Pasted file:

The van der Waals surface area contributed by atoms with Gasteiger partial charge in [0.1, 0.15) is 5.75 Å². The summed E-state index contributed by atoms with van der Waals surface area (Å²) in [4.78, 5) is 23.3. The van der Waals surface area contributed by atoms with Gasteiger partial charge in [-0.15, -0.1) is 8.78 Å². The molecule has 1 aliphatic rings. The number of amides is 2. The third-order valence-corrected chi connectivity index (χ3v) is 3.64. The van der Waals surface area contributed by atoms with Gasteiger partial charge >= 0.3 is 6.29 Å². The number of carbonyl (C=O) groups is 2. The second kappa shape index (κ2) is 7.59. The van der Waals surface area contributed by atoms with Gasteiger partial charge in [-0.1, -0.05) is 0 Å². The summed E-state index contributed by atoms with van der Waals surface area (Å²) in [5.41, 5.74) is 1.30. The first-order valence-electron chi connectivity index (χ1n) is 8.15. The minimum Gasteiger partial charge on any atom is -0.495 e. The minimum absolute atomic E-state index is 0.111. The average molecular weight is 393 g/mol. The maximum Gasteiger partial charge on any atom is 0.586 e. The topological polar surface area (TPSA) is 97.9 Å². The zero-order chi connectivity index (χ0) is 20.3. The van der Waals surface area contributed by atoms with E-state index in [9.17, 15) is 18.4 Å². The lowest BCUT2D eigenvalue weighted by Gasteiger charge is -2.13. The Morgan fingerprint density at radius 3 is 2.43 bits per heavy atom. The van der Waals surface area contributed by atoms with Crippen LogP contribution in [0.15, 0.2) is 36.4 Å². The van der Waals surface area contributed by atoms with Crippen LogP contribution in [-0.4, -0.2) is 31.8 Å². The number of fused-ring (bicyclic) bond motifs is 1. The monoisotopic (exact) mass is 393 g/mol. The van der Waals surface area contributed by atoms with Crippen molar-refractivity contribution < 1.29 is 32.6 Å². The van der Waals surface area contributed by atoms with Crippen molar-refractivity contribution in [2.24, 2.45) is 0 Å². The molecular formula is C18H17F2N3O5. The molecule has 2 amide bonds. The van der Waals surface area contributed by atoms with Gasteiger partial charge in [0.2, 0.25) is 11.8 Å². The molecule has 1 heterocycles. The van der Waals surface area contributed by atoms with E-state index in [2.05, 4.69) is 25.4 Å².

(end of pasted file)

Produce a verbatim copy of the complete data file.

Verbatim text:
The van der Waals surface area contributed by atoms with Gasteiger partial charge in [0.1, 0.15) is 5.75 Å². The summed E-state index contributed by atoms with van der Waals surface area (Å²) in [4.78, 5) is 23.3. The van der Waals surface area contributed by atoms with Gasteiger partial charge in [-0.15, -0.1) is 8.78 Å². The molecule has 1 aliphatic rings. The number of amides is 2. The third-order valence-corrected chi connectivity index (χ3v) is 3.64. The van der Waals surface area contributed by atoms with Gasteiger partial charge >= 0.3 is 6.29 Å². The number of carbonyl (C=O) groups is 2. The second kappa shape index (κ2) is 7.59. The van der Waals surface area contributed by atoms with Gasteiger partial charge in [-0.1, -0.05) is 0 Å². The summed E-state index contributed by atoms with van der Waals surface area (Å²) in [5.41, 5.74) is 1.30. The first-order valence-electron chi connectivity index (χ1n) is 8.15. The minimum Gasteiger partial charge on any atom is -0.495 e. The minimum absolute atomic E-state index is 0.111. The average molecular weight is 393 g/mol. The maximum Gasteiger partial charge on any atom is 0.586 e. The topological polar surface area (TPSA) is 97.9 Å². The zero-order chi connectivity index (χ0) is 20.3. The van der Waals surface area contributed by atoms with E-state index in [9.17, 15) is 18.4 Å². The lowest BCUT2D eigenvalue weighted by Gasteiger charge is -2.13. The Morgan fingerprint density at radius 3 is 2.43 bits per heavy atom. The van der Waals surface area contributed by atoms with Crippen LogP contribution in [0.15, 0.2) is 36.4 Å². The van der Waals surface area contributed by atoms with Crippen LogP contribution in [-0.4, -0.2) is 31.8 Å². The number of fused-ring (bicyclic) bond motifs is 1. The monoisotopic (exact) mass is 393 g/mol. The van der Waals surface area contributed by atoms with Crippen molar-refractivity contribution < 1.29 is 32.6 Å². The van der Waals surface area contributed by atoms with Crippen molar-refractivity contribution in [2.24, 2.45) is 0 Å². The molecular formula is C18H17F2N3O5. The molecule has 2 amide bonds. The van der Waals surface area contributed by atoms with Gasteiger partial charge in [0.2, 0.25) is 11.8 Å². The molecule has 1 heterocycles. The van der Waals surface area contributed by atoms with E-state index in [2.05, 4.69) is 25.4 Å².